What Does a Dairy Farmer Do? (Plus Dairy Farmer FAQs)
Updated 20 April 2023
Dairy farmers are hard-working professionals who do important work to produce milk and milk products for consumers. If you have hands-on farming experience, enjoy working outdoors and have the motivation, patience and compassion to work with animals, you may want to consider a career as a dairy farmer. Learning more about this career could help you determine if it's right for you. In this article, we discuss the answer to what does a dairy farmer do every day?, provide a step-by-step guide on how to enter this career and answer some FAQs about dairy farming to help you determine if it's something you want to pursue.
What does a dairy farmer do?
The primary duty of a dairy farmer is to oversee the milk production process. They do this by caring for their cows to make sure they remain healthy. They also work to maintain their pastures and land so that the cows have a safe environment. Working as a dairy farmer can include many different duties including mechanical, administrative, and management tasks. The daily tasks of a dairy farmer might include:
milking cows, usually twice a day and usually using a mechanical milking machine
cleaning and maintaining machinery including milking machines
planning and managing the feeding of cows, including pasture feeding and silage or hay when grass supplies are reduced or unpredictable
managing the health of their cows, including reproduction, calving and calf-rearing
maintaining farm equipment and vehicles
carrying out general maintenance on the farm, including fencing, pest control and spraying weeds
keeping financial and administrative records of the farm's operations
employing, training and assisting people who work on the farm
working with vets, farm advisors and other professionals to ensure the farm's operations are as efficient as possible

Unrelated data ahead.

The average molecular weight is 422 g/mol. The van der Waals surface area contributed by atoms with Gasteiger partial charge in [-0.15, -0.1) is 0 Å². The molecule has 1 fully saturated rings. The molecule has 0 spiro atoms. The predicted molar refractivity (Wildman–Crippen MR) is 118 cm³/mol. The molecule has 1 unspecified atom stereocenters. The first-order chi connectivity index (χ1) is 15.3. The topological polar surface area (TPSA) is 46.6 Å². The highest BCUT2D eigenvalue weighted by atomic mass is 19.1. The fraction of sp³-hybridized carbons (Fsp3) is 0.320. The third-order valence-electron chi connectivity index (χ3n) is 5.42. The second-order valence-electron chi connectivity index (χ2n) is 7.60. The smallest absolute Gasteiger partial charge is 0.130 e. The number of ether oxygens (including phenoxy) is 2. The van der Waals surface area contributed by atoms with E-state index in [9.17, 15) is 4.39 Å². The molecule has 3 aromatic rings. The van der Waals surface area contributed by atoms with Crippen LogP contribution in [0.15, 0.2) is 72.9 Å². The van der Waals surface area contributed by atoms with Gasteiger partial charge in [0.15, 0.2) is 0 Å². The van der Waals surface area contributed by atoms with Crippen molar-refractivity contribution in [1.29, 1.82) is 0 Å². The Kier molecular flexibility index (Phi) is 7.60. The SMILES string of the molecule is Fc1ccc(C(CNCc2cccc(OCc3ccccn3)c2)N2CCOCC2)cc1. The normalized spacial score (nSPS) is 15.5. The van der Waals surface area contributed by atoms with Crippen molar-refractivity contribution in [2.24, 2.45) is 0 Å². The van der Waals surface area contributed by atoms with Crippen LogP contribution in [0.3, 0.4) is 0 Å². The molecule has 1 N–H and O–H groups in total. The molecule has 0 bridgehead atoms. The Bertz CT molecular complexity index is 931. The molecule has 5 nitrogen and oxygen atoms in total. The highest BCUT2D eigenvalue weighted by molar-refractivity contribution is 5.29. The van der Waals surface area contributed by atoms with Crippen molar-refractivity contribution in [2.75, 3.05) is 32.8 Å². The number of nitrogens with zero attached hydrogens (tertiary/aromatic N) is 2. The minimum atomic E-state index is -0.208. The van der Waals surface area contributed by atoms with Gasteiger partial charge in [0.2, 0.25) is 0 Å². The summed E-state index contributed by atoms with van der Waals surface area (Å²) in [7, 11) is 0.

keeping up to date with new technologies and techniques and following sustainable farming methods.
What skills and knowledge are needed to work as a dairy farmer?
A dairy farmer uses many skills and a wide range of knowledge to do their job effectively. Dairy farmers looking to work independently might also require extensive hands-on experience working in agriculture. Many candidates have a prior understanding of the profession as they have family links to dairy farming or gained early experience working as a farmhand. Important skills for dairy farmers may include:
a strong understanding of animal welfare and excellent animal-handling skills
knowledge of the milking process
knowledge of pasture management and cattle-feeding
the ability to drive, maintain and possibly repair farm vehicles
an awareness of recognised milk standards and safe procedures for harvesting milk
knowledge of sustainable farm management techniques
business, administrative and accounting skills
management and training skills for managing farmhands and other workers
analytical skills to effectively assess and resolve any problems with the herd or milk production
physical fitness and strength to carry out the day-to-day tasks on the farm.
The personal qualities, or soft skills, a dairy farmer may possess or develop include:
a strong desire to work with animals and look after their welfare
confidence and care when working with animals
patience and adaptability
ability to show initiative and make decisions
ability to consistently follow a routine
capacity for planning and forward-thinking
ability to work well independently and as part of a team
interpersonal skills to work effectively with labourers and workers, consultants and other professionals.
How to become a dairy farmer
There is no formal path into a dairy farming career, but dairy farmers mostly require extensive hands-on experience working on a farm and with cattle. Many dairy farmers get into the business because they grew up in a farming environment and have knowledge of the industry. You can also take the first steps towards a career in dairy farming by completing a training program. If you have no experience working on a farm, you can get into a career in dairy farming by following these steps:
1. Do a traineeship in agriculture.
A traineeship is a training opportunity where you study while working. This opportunity can provide an introduction to farming practices and allow you to gain practical hands-on experience working on a farm while getting paid for your work. The training part of the traineeship includes core modules and elective modules, so you can choose the ones that are most relevant to dairy farming. You can finish your traineeship with a Certificate II in Agriculture to help you begin your career. This may be optional, but it can help you show potential employers your qualifications and technical skills.